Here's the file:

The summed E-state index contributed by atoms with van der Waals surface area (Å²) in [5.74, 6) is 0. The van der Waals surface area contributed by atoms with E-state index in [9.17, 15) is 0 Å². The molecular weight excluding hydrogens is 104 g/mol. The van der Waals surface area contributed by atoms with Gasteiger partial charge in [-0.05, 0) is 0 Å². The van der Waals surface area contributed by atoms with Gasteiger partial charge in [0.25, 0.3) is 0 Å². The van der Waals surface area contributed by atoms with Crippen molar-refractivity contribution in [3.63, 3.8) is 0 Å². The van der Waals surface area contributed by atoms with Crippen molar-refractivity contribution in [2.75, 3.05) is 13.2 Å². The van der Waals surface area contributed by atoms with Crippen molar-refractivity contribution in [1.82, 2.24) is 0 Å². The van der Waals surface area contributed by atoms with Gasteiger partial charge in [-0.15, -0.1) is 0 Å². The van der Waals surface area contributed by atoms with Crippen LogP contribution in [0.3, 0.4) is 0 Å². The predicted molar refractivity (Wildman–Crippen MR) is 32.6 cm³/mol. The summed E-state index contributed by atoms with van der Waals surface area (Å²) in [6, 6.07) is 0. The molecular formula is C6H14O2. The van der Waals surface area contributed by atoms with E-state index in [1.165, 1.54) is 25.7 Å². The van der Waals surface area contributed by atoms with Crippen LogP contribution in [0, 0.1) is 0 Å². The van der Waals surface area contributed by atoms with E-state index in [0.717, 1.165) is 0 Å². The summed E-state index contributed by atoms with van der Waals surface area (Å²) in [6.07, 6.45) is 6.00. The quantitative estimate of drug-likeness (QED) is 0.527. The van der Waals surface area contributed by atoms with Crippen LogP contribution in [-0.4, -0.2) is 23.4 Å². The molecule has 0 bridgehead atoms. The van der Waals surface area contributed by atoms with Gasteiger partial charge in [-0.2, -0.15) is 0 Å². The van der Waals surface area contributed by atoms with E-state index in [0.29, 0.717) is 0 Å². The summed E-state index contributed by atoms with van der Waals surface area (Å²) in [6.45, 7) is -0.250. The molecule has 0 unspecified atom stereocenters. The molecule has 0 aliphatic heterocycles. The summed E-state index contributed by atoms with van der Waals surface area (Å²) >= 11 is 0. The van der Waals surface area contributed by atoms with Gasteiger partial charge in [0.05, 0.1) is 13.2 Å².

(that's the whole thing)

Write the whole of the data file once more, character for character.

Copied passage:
The summed E-state index contributed by atoms with van der Waals surface area (Å²) in [5.74, 6) is 0. The van der Waals surface area contributed by atoms with E-state index in [9.17, 15) is 0 Å². The molecular weight excluding hydrogens is 104 g/mol. The van der Waals surface area contributed by atoms with Gasteiger partial charge in [-0.05, 0) is 0 Å². The van der Waals surface area contributed by atoms with Gasteiger partial charge in [0.25, 0.3) is 0 Å². The van der Waals surface area contributed by atoms with Crippen molar-refractivity contribution in [3.63, 3.8) is 0 Å². The van der Waals surface area contributed by atoms with Crippen molar-refractivity contribution in [2.75, 3.05) is 13.2 Å². The van der Waals surface area contributed by atoms with Crippen molar-refractivity contribution in [1.82, 2.24) is 0 Å². The van der Waals surface area contributed by atoms with Gasteiger partial charge in [-0.15, -0.1) is 0 Å². The van der Waals surface area contributed by atoms with Crippen LogP contribution in [0.3, 0.4) is 0 Å². The predicted molar refractivity (Wildman–Crippen MR) is 32.6 cm³/mol. The summed E-state index contributed by atoms with van der Waals surface area (Å²) in [6, 6.07) is 0. The molecular formula is C6H14O2. The van der Waals surface area contributed by atoms with E-state index in [1.165, 1.54) is 25.7 Å². The van der Waals surface area contributed by atoms with Crippen LogP contribution in [0, 0.1) is 0 Å². The van der Waals surface area contributed by atoms with E-state index in [0.717, 1.165) is 0 Å². The summed E-state index contributed by atoms with van der Waals surface area (Å²) in [6.07, 6.45) is 6.00. The quantitative estimate of drug-likeness (QED) is 0.527. The van der Waals surface area contributed by atoms with Crippen LogP contribution in [-0.4, -0.2) is 23.4 Å². The molecule has 0 bridgehead atoms. The van der Waals surface area contributed by atoms with Gasteiger partial charge in [-0.2, -0.15) is 0 Å². The van der Waals surface area contributed by atoms with E-state index in [0.29, 0.717) is 0 Å². The summed E-state index contributed by atoms with van der Waals surface area (Å²) in [6.45, 7) is -0.250. The molecule has 0 unspecified atom stereocenters. The molecule has 0 aliphatic heterocycles. The summed E-state index contributed by atoms with van der Waals surface area (Å²) >= 11 is 0. The van der Waals surface area contributed by atoms with Gasteiger partial charge in [0.05, 0.1) is 13.2 Å².